And then there were just the sleeping patients, the Healer and the two adults. The woman walked over to me, and I sat up straighter, smoothing back my hair.

“Do you...” she began, but her voice cracked. “Do you know who I am?” she asked quietly.

I shook my head slowly. “I’m sorry,” I whispered. “I don’t.”

She let out a horrible, heart-wrenching cry and the man clasped her to his chest, his eyes questioning over the top of her head.

But I had to shake my head again. “I’m sorry,” I breathed. “I’m so, so sorry.”

A tear leaked from the corner of his eye. “It’s not your fault.”

From outside the ward, I heard a girl’s voice, loud and insistent. “She doesn’t know me! Molly doesn’t know her own sister!”


My name is Molly Weasley (the second).
My mother is Audrey and my dad is Percy. I have a little sister called Lucy.
I am in my last year at Hogwarts School of Witchcraft and Wizardry- it’s now the summer holidays.
I’m in Ravenclaw. I’m going to be Head Girl when I go back, and also captain of the Quidditch team; I play Seeker.

It was my first night at home, and the whole family was coming over for dinner. I could put names to most faces now, as while I was in St. Mungo’s they visited me so I could get to re-know everyone.

I would probably be able to fake recognition if I didn’t have the biggest family in existence.

I was in the tiny sitting room while everyone bustled around in the kitchen, cooking and chatting loudly. I wasn’t hiding.

Okay, I was. But you aren’t in a house with twenty-plus strangers.

I looked over what I had written. My Healer had said that when it got too much, to focus on what I knew, and to build up from that. With a sigh, I put my quill to the paper again and wrote; I was involved in an accident with a bus a month ago, and I don’t remember anything before I woke up two weeks ago.

That was a lie. I could remember something- a boy’s face, smiling as I pulled him, running, his palm warm in mine. It was night time, and I couldn’t hear anything over the sound of my own laughter.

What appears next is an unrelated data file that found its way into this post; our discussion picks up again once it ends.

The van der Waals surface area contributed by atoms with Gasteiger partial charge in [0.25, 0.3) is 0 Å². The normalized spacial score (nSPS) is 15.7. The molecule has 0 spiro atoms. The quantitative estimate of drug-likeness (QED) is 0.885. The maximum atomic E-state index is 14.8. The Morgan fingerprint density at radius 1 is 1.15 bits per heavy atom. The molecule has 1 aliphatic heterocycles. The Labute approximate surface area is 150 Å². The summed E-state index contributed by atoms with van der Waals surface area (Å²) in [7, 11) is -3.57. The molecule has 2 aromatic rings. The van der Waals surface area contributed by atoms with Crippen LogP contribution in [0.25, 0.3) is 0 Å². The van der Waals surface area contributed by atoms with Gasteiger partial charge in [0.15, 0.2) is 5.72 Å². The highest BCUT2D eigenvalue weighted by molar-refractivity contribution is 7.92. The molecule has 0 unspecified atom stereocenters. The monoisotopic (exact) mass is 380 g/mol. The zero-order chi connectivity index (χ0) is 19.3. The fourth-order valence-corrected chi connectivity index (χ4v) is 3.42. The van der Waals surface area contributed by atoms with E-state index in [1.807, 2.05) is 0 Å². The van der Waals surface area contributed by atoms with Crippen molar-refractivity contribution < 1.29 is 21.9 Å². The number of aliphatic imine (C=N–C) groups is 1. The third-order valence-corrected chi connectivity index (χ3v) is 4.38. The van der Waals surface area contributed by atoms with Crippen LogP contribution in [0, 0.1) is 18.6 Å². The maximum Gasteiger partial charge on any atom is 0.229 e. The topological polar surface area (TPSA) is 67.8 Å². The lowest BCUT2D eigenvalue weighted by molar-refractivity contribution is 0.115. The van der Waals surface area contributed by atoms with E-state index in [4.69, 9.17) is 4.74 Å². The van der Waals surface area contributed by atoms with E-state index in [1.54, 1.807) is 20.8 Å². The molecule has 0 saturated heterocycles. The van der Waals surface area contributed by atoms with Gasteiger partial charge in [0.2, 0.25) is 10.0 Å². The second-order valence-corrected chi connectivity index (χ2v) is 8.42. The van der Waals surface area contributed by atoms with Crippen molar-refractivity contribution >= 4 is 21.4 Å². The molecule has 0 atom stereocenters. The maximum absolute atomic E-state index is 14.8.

But nothing I had been told about my accident tallied with that memory. Maybe it was fake, something that I had made up because I didn’t remember? But I can see the guy’s face so clearly.

I jumped as a tall black-haired teenager walked in without knocking, chuckling quietly. “Oh Merlin, sorry Molly, I didn’t realise you were in here- Uncle George wants me to get the Exploding Snap cards so he can beat me, but he’s got no chance! I own at Exploding Snap!”

I think it was James, one of my many cousins, but he was talking to me like I was the old Molly, the one who knew that he owned at Exploding Snap. He looked at me properly, and I covered what I had been writing, embarrassed.

“Have you been drawing?” he asked, smiling.

I looked at him nonplussed. “Drawing?”

“You- I mean, Molly was brilliant at drawing.”

Now he was talking to me like I was an imposter in his family. I don’t know which one hurt more.

“We were really close,” he said suddenly, as he bent to get the cards out of a drawer in the coffee table. “You and me. We weren’t in the same House, but we’re in the same year.”

I didn’t know what I should say.

“They think you tried to kill yourself,” James said. He shuffled the cards uneasily.

Kill myself?” I spluttered.

“Why else were you in the middle of the road in the middle of the night?” he asked.

“In the middle of the night?”

I was beginning to sound like a parrot.

“You didn’t know?” he said, looking at me questioningly.

I shook my head. “No... no, I didn’t.”

He looked worried. “Should I have told you?”

“I’m glad you did.”

“I don’t know why nobody told you,” he said, running a hand through his hair. The action was strangely familiar. “Maybe it just slipped Auntie Audrey’s mind?”

“Probably. Don’t worry about it,” I said, forcing a smile.

James went to leave. “Dinner will be about twenty minutes,” he said, pausing at the door. “And maybe, if you remember something, you could draw it?”

I waited until he had closed the door before I flicked on the main light and picked up the quill again, dipping it back into the inkwell.

The point glistened with the wet ink as I poised it over the paper.

And his face swam before my eyes.

A/N: This is my entry into baletgir's Postsecret Challenge. Credit to the Postsecret website, and I hope you liked it! Beta'd by TenthWeasleyWriter

As ever, thanks for reading. And please review!